Has your laptop become agonisingly slow? Do you swear it used to be faster? What if you upgraded it instead of replacing it?
DISCLAIMER: CNET Australia takes no responsibility for any damage or injury that may be incurred as a result of following these instructions. If you choose to upgrade a laptop, you do so at your own risk and may void your warranty.
Upgrading your battery
Laptop batteries tend to start losing charge capacity even after the first year. If you think your laptop's not staying on as long as it used to, you're probably right. Either replace your battery or buy a higher-capacity one. A word of warning: third-party batteries are usually not tested to the same quality-control levels as those from the original laptop vendor — don't risk it; buy the official version.
Upgrading your RAM
RAM is one of the easiest of the internal components to replace, and most manufacturers will allow you to replace it or add more without voiding your warranty. Before you begin your journey, find out what RAM standard your laptop supports, and whether it can take larger-capacity chips. Quite often, older BIOS are limited in this fashion.
Once you have your RAM, all you have to do is pop the tabs holding your existing RAM to one side, then replace the chip with the larger-capacity SODIMM.
Upgrading your hard drive
Also very easy to do, hard-drive replacement is often user serviceable and won't void warranties. Pretty much all laptops take 2.5-inch hard drives — but the trick is to make sure that you get one that's the right height, or it might not fit.
One of the biggest upgrades you can perform on your laptop is to install a solid-state drive (SSD) — although, as above, check the height before you buy. Usually, an SSD height of 7mm or under is a good bet, but check your existing drive to see what will fit.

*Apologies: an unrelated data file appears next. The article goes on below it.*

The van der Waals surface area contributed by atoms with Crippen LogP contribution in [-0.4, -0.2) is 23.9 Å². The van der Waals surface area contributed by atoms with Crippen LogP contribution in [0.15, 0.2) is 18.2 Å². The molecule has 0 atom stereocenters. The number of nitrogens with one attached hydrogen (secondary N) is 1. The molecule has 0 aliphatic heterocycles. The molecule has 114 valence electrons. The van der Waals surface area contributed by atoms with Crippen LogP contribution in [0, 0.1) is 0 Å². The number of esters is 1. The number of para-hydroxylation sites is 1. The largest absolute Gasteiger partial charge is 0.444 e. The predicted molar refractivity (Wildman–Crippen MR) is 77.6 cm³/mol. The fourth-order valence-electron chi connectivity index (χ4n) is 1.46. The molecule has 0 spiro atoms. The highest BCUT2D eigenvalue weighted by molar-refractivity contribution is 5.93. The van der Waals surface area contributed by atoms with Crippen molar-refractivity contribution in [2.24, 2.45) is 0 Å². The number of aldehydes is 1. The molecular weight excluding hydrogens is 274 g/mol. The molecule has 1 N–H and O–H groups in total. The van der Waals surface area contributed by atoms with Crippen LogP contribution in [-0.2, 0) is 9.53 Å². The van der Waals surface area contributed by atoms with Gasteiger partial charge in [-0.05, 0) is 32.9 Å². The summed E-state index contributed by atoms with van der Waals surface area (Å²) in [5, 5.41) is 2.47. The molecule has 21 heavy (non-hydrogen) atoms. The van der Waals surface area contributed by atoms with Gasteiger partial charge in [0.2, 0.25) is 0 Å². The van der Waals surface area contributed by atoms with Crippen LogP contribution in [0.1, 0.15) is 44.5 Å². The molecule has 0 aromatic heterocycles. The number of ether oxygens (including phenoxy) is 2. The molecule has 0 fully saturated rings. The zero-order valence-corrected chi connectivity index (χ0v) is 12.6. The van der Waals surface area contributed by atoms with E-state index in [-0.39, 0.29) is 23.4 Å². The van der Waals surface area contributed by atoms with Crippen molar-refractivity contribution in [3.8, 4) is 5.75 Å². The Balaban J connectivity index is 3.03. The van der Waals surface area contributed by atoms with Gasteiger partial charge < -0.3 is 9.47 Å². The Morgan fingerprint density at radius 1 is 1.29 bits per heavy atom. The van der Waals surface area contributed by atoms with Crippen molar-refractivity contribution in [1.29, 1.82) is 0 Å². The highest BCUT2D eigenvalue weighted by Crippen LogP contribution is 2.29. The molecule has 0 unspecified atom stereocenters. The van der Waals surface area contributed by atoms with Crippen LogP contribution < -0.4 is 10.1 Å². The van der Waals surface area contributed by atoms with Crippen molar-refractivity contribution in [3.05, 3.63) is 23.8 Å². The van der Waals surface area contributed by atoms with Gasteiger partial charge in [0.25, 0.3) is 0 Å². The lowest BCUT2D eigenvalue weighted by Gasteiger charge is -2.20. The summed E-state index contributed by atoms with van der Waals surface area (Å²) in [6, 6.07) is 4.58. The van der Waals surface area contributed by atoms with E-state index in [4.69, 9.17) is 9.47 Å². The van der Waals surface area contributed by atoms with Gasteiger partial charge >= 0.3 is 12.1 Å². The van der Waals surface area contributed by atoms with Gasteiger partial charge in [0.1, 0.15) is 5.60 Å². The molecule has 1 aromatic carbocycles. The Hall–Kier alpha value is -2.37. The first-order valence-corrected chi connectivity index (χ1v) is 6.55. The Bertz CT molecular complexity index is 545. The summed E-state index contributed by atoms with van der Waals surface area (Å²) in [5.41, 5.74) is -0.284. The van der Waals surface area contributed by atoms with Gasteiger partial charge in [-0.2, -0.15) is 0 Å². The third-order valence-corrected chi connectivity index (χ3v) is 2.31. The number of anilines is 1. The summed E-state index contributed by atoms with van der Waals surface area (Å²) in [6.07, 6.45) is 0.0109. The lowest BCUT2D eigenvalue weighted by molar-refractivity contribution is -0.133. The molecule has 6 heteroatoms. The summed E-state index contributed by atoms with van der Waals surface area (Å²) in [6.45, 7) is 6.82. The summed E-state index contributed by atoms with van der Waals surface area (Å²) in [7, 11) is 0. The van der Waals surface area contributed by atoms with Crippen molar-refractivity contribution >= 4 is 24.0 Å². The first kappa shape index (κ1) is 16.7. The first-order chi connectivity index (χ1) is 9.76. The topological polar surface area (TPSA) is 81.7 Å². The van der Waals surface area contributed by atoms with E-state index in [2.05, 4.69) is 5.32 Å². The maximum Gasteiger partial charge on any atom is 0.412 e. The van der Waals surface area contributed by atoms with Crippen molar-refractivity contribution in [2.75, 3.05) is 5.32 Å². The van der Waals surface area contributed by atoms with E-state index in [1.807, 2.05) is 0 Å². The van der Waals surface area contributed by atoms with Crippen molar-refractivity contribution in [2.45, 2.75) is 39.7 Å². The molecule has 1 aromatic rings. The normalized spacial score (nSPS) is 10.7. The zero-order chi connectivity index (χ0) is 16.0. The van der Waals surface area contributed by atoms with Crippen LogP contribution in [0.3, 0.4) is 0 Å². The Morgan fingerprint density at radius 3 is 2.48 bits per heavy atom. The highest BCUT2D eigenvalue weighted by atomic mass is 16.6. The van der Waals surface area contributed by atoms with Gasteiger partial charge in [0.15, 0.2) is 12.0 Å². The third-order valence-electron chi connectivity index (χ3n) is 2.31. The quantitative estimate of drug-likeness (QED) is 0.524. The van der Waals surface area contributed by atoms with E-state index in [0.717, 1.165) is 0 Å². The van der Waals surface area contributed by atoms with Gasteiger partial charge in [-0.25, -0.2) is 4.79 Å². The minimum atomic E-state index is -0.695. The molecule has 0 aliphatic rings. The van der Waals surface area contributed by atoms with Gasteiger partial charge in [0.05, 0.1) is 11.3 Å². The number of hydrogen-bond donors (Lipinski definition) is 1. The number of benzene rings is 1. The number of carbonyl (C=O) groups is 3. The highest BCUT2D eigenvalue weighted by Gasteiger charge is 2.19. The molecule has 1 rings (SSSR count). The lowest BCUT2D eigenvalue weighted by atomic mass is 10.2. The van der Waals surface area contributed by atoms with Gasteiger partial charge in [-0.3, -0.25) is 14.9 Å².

Using mini PCI-E slots
Many laptops come with a spare mini PCI-E slot, which all sorts of modules can be plugged into, including storage and wireless network cards. Before you buy, make sure there's enough clearance around your slot — mini PCI-E cards come in varying lengths, and not all may fit in your laptop.
If your laptop is a few years old, you may also have an ExpressCard slot on the outside to add in extra things like TV tuners, network cards and extra USB ports, although this is a dying feature. We'd expect this functionality to be wiped out by Thunderbolt in the coming years.
Upgrading your wireless
All vendors these days use standard mini PCI-E slots for wireless cards. While it's easy to get your hands on, say, Intel's top-of-the-line Centrino Ultimate-N 6300 for an upgrade, there are two factors to consider here. If your laptop is older, it may not have as many aerials as newer laptops, which could hobble the performance of the new card. Many laptop vendors, like HP, also whitelist — that is, through the BIOS they restrict which wireless cards can be used, rendering a potential new purchase useless.
A safer, though not as streamlined, solution is to buy a USB wireless dongle. A decent dual-band one will set you back around AU$100. Just remember to connect via your new dongle, and not your old wireless card, as both will appear in your wireless connections dialog in Windows. For safety, you could always disable the old one through Device Manager, or via a hardware switch, if you have one.
Upgrading your CPU
This is one of the most difficult parts to replace, and swapping this out will definitely void your warranty. Laptop vendors will also do their utmost to make sure that this is housed in a nearly impossible-to-reach spot, and you can expect to deal with a heatsink integrated into the entire laptop, requiring a complete disassembly.
If this hasn't turned you off, you can find some mobile CPUs on eBay, or, if you know the exact model number you're after, then you may be able to find one through StaticIce.
Upgrading your optical drive
While you can replace your optical drive, it's likely going to be a hassle. Firstly, you'll have to free the drive bay from the chassis, which will be an adventure. Then you'll need to find an optical drive that has the same dimensions as your existing one, of which you may have varying luck, depending on the size and age of your laptop. When you're done, you'll need to swap the fascia from your existing drive on to your new one, so that things sit flush with your chassis.
It's honestly easier to get yourself an external USB DVD&plusm;RW drive, which will run you somewhere between AU$60 and AU$80. If you want Blu-ray, you'll be paying around AU$180.
Upgrading your graphics
Bad news: you're pretty much stuck with your original GPU. Most laptops have the graphics chip integrated onto the motherboard or CPU. Larger laptops can use MXM, which is technically a swappable technology, but good luck finding parts. If you want to upgrade your graphics, pretty much your only option is to upgrade your entire laptop.
The best hope for upgradeable graphics in the future is Thunderbolt, via an external graphics box like. It's limited to only PCI-E x4, but at least you can always put a more powerful card inside.